The last woman we met was named Alchemy. She listened to my friend tell her story about how Jesus changed her life. She listened to some stories from the Bible. The entire time she was glued to us and I could tell that the stories were connecting with her. But, she was there with a man. I’m not sure if he was her husband or boyfriend or brother or whatever. He was not interested in Jesus – which is his choice and it’s not my job to push him. But because he was there and wasn’t interested, it was keeping her from asking these questions we saw she wanted to ask. You could tell she had something to say, but was having to sit on it. The sad thing was her face as we left. She kept craning her neck to watch us as we walked away. I knew she wanted to talk more, but didn’t feel like she could. However, at the end of our time with this couple, several more people came up. One was a man who holds a type of Vacation Bible School right there every week. Would you pray with me that he would have a chance to talk to Alchemy and this man? I know she wanted to hear more.
Sorry that there are no pictures from today. I didn’t feel right whipping out my camera and taking pictures of people. I mean, if someone came door-to-door at my house and talked to me and then asked if they could take my picture, I’d say no. So, I wanted to respect the Haitians we met as well. Instead, I’ll show you a picture of where we are staying.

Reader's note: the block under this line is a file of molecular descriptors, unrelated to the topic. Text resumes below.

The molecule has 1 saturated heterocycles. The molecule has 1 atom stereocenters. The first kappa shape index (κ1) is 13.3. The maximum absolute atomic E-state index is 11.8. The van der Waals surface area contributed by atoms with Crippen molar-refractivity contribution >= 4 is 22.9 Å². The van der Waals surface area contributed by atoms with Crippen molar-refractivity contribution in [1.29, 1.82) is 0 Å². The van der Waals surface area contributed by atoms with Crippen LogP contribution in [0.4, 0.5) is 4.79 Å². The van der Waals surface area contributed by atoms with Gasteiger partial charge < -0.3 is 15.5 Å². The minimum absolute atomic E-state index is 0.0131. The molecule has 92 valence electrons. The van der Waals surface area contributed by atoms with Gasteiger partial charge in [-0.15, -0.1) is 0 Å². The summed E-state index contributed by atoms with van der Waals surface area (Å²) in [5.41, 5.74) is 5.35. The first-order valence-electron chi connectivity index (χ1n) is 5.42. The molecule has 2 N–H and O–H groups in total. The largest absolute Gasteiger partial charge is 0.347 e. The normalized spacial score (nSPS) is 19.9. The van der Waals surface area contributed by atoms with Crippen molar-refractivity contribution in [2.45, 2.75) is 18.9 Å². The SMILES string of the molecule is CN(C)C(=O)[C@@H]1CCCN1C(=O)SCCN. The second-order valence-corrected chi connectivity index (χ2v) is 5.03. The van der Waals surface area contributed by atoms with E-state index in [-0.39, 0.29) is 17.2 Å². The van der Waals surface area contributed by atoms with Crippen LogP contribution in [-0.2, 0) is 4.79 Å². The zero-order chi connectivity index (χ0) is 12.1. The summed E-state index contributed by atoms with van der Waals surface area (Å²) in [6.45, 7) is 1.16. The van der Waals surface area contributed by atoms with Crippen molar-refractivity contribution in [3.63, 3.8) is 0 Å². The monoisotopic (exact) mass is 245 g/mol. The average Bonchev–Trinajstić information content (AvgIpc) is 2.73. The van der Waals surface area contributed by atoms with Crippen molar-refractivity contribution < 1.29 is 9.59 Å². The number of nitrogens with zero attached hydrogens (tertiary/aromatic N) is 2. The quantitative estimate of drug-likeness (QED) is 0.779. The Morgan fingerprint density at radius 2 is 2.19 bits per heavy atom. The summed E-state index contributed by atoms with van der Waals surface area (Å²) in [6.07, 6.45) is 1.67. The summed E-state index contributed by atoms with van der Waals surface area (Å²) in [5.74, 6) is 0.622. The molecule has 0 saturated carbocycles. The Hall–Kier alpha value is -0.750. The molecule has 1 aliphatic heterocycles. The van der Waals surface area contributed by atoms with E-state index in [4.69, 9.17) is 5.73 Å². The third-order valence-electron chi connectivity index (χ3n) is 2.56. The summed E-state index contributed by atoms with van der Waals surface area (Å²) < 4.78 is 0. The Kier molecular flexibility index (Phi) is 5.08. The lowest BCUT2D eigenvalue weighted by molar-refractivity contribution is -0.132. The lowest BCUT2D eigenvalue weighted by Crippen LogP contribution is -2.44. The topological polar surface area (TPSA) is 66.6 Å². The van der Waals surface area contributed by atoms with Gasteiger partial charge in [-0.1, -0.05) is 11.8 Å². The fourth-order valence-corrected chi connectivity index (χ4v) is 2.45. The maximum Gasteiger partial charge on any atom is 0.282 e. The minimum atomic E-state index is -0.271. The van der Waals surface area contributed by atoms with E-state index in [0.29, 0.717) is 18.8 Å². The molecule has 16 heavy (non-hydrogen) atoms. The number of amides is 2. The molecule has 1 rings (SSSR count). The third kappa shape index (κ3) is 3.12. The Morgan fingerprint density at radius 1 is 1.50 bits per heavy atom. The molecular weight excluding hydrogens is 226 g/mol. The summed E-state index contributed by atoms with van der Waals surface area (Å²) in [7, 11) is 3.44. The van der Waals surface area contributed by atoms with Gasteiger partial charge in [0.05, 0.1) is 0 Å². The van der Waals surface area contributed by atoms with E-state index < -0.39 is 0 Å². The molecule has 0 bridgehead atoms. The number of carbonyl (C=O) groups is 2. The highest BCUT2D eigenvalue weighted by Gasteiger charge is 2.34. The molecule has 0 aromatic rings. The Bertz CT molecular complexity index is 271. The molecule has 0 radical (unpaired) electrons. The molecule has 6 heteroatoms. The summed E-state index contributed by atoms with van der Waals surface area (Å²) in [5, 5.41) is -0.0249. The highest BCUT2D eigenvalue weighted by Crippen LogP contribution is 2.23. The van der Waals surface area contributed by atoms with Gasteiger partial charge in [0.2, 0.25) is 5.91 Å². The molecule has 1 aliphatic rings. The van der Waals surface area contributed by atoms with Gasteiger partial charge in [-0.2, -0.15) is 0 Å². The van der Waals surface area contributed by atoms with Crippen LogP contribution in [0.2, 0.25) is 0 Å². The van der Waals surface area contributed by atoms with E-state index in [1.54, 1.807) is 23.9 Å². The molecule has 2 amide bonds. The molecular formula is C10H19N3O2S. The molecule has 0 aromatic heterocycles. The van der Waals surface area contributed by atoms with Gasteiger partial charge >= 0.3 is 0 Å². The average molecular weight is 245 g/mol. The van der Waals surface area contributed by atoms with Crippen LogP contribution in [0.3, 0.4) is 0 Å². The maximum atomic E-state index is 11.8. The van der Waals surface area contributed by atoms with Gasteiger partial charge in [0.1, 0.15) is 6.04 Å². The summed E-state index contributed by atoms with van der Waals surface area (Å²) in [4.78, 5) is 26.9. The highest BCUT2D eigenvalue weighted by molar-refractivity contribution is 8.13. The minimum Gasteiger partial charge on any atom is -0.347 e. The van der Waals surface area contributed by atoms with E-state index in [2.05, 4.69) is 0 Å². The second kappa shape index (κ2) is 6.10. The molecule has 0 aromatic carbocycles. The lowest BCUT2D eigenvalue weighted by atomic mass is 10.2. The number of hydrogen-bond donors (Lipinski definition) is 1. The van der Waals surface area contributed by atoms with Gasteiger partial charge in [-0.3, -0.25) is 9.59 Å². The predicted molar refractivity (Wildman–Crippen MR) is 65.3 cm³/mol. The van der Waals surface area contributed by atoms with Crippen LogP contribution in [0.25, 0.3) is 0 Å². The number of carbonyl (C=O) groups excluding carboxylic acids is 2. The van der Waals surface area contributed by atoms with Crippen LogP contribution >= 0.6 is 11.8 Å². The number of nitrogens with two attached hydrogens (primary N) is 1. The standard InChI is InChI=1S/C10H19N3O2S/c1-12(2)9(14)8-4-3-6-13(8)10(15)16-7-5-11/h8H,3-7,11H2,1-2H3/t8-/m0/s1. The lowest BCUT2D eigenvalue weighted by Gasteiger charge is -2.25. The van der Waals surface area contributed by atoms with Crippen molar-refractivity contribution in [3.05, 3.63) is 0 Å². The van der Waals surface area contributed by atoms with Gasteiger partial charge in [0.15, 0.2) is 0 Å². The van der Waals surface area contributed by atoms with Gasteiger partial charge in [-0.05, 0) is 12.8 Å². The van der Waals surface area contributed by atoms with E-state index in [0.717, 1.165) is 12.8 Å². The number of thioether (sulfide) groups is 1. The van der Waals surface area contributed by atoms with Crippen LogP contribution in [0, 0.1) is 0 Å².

There’s a set of 3 small buildings with 4 beds in each. It’s not fancy, but it’s very clean and I have great roomies. We have actually named our little house The Hut of Awesomeness. It’s the one on the left in the picture. The trees behind the buildings are papaya and coconut and something else. At night the fruit will drop on the tin roof and it makes a loud bang. Until we got used to it, it would really startle us. The worst are the mangoes — they sound like a shotgun going off!
The girls asked me tonight on the phone if they could see my bed. Here’s a pic of the inside of The Hut of Awesomeness:
Did you guess that the one with all of the crap on it is my bed? How did you know?!?!
Beanie, I have the picture you drew me right above my pillow. You can’t see it well in this picture because of the mosquito netting. Because I’m a nerd who is freaked out about malaria, I pull it down every night. But, I haven’t really seen a ton of mosquitos. My bug spray seems to be all I need.
I’ll post more pictures of the compound later. For now, I’m going to bed! 🙂